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Don't treat the poison
Focus on symptoms, not cause, of overdose
By Jessica Berthold
Treat the patient, not the poison. If you remember just one thing about overdoses, that should be it, said Kennon Heard, MD, during a session on toxicology at the Society of Hospital Medicine's annual meeting in April.
“There are a lot of poisons but really only a few significant symptoms we have to worry about,” said Dr. Heard, an associate professor of medicine and emergency medicine and section chief of medical toxicology at the University of Colorado School of Medicine in Denver. “Probably the most important advice I've ever gotten is to treat the patient regardless of what [he] took.”
Kennon Heard, MD. Photo courtesy of the Society of Hospital Medicine.
Supportive care is key, he added: If you can keep the patient breathing and his blood pressure stable, he will usually be fine.
The symptoms to worry about in the first few hours of a patient's hospital visit are deactivation or activation of the central nervous system (CNS), with the latter manifesting as agitation or seizures; cardiac dysrhythmias; depressed cardiac function; and anion gap acidosis.
Reining in the CNS
Deactivation of the CNS is the most common clinical effect of drug overdose and the most common reason people die, Dr. Heard said. “And the reason patients die is because they lose their airway,” he added.
Common deactivating drugs include benzodiazepines, most seizure medications, opioids, muscle relaxants, ethanol, newer antidepressants, clonidine and antipsychotics, he said.
“Most of these drugs don't cause respiratory depression other than the opioids, so if you can manage the patient's airway, he is going to survive,” Dr. Heard said. “People die from things like hypoxia: If the airway closes off they hypoventilate, or they aspirate.”
Intubation is the usual solution to managing the airway, he said. It's best to use a short-acting sedative—like propofol or midazolam—to avoid prolonging the course of the intubation. Noninvasive ventilation isn't recommended, due to the risk of aspiration, he added.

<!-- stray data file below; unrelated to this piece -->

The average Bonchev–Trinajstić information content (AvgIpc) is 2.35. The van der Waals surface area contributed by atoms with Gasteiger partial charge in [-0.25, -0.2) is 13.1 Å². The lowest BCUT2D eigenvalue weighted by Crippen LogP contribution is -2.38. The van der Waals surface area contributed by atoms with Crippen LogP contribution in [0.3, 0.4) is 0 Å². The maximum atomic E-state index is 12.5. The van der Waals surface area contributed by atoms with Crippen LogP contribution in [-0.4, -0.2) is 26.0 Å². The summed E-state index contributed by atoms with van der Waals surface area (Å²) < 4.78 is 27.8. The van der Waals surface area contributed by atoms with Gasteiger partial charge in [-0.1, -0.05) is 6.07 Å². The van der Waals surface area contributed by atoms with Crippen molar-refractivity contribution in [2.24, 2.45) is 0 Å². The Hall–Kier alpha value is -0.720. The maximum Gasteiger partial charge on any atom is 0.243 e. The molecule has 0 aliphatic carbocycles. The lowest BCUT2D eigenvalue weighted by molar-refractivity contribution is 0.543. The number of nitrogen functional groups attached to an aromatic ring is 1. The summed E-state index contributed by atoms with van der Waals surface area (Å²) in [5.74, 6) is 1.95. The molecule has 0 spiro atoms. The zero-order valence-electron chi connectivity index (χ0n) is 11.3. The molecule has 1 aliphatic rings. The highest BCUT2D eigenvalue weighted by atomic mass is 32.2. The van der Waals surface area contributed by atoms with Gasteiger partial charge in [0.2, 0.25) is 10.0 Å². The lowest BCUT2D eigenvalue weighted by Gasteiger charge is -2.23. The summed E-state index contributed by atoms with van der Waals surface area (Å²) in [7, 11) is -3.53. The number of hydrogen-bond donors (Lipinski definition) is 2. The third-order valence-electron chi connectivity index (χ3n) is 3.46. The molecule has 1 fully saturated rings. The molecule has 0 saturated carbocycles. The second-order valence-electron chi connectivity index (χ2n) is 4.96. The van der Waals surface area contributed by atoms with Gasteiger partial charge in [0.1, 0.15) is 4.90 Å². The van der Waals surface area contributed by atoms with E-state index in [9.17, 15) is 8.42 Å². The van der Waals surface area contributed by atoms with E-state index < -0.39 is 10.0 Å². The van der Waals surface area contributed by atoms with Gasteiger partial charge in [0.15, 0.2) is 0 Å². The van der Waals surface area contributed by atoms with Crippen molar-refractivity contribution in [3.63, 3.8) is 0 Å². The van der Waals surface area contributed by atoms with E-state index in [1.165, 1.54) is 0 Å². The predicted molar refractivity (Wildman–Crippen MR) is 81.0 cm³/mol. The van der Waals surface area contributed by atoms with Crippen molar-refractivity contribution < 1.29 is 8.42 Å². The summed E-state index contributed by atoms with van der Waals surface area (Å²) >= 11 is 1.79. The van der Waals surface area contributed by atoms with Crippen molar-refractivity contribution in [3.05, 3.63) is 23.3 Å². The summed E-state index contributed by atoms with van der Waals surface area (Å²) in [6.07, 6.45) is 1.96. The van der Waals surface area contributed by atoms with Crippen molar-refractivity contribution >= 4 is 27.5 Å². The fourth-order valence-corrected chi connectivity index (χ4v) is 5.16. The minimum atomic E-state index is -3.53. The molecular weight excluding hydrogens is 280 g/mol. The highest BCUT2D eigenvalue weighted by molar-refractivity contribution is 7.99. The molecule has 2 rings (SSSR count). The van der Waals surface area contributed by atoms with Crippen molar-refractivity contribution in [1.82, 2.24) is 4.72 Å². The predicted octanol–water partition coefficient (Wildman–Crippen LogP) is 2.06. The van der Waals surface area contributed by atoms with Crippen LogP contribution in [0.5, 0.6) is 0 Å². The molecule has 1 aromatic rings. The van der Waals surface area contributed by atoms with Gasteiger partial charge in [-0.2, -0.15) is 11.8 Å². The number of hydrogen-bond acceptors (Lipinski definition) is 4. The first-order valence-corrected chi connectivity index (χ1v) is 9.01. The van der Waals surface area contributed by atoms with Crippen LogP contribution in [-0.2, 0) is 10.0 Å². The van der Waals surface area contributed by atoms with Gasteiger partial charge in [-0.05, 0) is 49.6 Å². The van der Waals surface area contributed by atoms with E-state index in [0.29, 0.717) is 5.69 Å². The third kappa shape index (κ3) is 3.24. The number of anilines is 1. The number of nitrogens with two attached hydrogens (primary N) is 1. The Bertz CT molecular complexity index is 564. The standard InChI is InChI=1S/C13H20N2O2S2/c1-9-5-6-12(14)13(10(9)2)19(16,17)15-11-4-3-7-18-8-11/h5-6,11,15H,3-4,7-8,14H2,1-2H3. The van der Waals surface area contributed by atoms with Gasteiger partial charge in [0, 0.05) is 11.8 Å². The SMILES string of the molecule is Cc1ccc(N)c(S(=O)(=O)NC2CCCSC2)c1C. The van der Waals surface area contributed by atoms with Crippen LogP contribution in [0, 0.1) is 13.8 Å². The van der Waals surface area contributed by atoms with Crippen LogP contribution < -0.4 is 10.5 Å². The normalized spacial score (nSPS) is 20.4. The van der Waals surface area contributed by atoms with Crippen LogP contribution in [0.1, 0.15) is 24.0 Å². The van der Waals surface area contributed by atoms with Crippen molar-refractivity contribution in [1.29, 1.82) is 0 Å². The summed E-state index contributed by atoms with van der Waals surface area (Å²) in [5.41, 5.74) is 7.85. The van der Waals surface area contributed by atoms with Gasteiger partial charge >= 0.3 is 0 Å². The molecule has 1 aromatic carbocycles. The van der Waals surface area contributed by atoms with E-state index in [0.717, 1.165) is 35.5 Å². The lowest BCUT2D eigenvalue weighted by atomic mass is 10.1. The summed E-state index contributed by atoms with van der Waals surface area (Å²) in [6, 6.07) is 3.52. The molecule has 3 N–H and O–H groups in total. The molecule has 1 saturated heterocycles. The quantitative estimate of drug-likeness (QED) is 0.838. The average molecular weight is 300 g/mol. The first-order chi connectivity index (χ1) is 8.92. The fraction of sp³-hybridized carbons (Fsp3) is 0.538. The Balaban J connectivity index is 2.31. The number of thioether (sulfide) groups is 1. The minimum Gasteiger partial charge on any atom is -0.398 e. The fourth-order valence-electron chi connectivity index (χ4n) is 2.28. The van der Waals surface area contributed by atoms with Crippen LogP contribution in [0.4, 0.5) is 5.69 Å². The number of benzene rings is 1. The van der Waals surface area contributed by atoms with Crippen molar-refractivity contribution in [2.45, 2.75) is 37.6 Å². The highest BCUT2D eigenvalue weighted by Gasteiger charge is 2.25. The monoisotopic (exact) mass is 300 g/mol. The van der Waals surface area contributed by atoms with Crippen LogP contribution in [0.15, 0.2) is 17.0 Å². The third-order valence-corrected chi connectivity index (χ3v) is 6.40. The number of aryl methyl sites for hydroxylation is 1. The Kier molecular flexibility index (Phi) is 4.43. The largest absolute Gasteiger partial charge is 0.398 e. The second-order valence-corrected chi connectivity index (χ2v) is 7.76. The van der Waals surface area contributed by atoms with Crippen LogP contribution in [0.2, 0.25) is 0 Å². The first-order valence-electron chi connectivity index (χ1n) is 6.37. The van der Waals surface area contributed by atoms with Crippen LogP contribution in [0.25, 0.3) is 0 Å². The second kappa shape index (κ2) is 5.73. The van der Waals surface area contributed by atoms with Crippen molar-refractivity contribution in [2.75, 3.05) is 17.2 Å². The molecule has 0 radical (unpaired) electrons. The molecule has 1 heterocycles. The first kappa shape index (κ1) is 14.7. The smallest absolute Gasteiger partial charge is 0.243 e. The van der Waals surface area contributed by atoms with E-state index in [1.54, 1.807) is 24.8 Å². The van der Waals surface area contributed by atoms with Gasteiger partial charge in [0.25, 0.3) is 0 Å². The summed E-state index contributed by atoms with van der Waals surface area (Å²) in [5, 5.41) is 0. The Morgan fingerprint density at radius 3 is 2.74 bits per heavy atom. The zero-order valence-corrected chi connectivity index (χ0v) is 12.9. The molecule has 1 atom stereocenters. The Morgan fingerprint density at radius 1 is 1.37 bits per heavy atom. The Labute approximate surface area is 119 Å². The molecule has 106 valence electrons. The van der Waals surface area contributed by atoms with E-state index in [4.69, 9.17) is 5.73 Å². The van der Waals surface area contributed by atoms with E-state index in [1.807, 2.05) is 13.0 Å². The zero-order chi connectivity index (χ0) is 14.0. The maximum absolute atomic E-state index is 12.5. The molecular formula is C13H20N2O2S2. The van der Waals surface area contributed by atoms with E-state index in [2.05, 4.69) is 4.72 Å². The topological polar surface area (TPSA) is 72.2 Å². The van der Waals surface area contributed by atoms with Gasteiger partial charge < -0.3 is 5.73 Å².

The typical patient with an overdose of a CNS-activating drug has a high heart rate (for example, 160 beats/minute) and diaphoresis, and is nonfocal. It might be difficult to get his or her blood pressure reading, Dr. Heard said.
Often the cause is cocaine, amphetamines/methamphetamines, anticholinergics, withdrawal from sedatives or ethanol and, less commonly, phencyclidine, he added.
“The bottom line for all these drugs is they act by increasing the excitatory neurotransmitter in the brain. The treatment, therefore, is to increase the inhibitory neurotransmitter,” he said. “You want to turn off the brain.”
Benzodiazepines are the most common treatment, though propofol is sometimes used, as are—rarely—barbiturates. The goal is to get the patient sedated and let the drugs exit his system, Dr. Heard said.
“Once you get the patient under control and have taken care of the things that will kill him, you need to address other complications that may occur, like hypothermia or an end-organ injury. But first things first: Get him sedated,” he said.
Occasionally a patient shows up with an overdose that seems to be activating the CNS—perhaps because seizures are present—but that's not actually the case. This becomes obvious if the patient doesn't respond well to benzodiazepines, he said.
For example, isoniazid poisoning causes seizures by interacting with vitamin B6, which in turn leads to the depletion of gamma-amino butyric acid (GABA), the brain's main neuroinhibitory transmitter. The treatment is to replenish the brain with vitamin B6 (which is required to produce GABA).
Cicutoxin, or water hemlock, and anticholinergics are two other special-case drugs to consider as a cause if a patient isn't responding well to benzodiazepines, Dr. Heard noted.
“Cicutoxin will often respond to very large doses. For anticholinergics that are not responsive to benzodiazepines, we will often use physiostigmine to reverse the toxidrome,” he said. “And general anesthesia is an option for the truly refractory patient.”
Three types of cardiac dysrhythmias most often accompany drug overdoses: narrow and fast, wide and fast, and slow, Dr. Heard said.
“These are important from a toxicological standpoint because the treatment for…these is different. And some of the treatments are actually different than what you would do with your standard ACLS [advanced cardiac life support] algorithms,” he said.
Narrow, fast arrhythmias in the setting of poisoning are almost always due to a drug affecting the brain, not the heart, so treatment should target the brain, Dr. Heard said. “Sedate the patient first, rather than trying to use something like beta-blockers,” he said.